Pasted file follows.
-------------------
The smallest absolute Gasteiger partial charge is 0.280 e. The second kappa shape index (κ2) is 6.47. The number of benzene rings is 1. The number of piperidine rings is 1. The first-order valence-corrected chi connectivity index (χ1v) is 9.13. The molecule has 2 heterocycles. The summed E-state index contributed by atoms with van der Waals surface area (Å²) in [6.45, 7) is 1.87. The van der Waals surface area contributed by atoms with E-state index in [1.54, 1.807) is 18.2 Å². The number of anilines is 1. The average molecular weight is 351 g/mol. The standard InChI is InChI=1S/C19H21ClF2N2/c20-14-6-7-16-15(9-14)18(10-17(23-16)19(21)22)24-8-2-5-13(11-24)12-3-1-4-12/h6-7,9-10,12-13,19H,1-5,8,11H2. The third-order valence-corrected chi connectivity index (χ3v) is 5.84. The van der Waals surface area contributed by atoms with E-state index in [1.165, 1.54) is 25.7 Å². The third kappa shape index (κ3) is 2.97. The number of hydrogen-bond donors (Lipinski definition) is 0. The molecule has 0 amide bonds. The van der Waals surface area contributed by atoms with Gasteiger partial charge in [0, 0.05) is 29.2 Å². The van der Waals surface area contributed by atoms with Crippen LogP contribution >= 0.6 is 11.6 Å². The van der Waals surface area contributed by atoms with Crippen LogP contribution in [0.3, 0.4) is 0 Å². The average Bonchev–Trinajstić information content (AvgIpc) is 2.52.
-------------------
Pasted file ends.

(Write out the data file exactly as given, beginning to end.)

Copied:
The smallest absolute Gasteiger partial charge is 0.280 e. The second kappa shape index (κ2) is 6.47. The number of benzene rings is 1. The number of piperidine rings is 1. The first-order valence-corrected chi connectivity index (χ1v) is 9.13. The molecule has 2 heterocycles. The summed E-state index contributed by atoms with van der Waals surface area (Å²) in [6.45, 7) is 1.87. The van der Waals surface area contributed by atoms with E-state index in [1.54, 1.807) is 18.2 Å². The number of anilines is 1. The average molecular weight is 351 g/mol. The standard InChI is InChI=1S/C19H21ClF2N2/c20-14-6-7-16-15(9-14)18(10-17(23-16)19(21)22)24-8-2-5-13(11-24)12-3-1-4-12/h6-7,9-10,12-13,19H,1-5,8,11H2. The third-order valence-corrected chi connectivity index (χ3v) is 5.84. The van der Waals surface area contributed by atoms with E-state index in [1.165, 1.54) is 25.7 Å². The third kappa shape index (κ3) is 2.97. The number of hydrogen-bond donors (Lipinski definition) is 0. The molecule has 0 amide bonds. The van der Waals surface area contributed by atoms with Gasteiger partial charge in [0, 0.05) is 29.2 Å². The van der Waals surface area contributed by atoms with Crippen LogP contribution >= 0.6 is 11.6 Å². The van der Waals surface area contributed by atoms with Crippen LogP contribution in [0.3, 0.4) is 0 Å². The average Bonchev–Trinajstić information content (AvgIpc) is 2.52.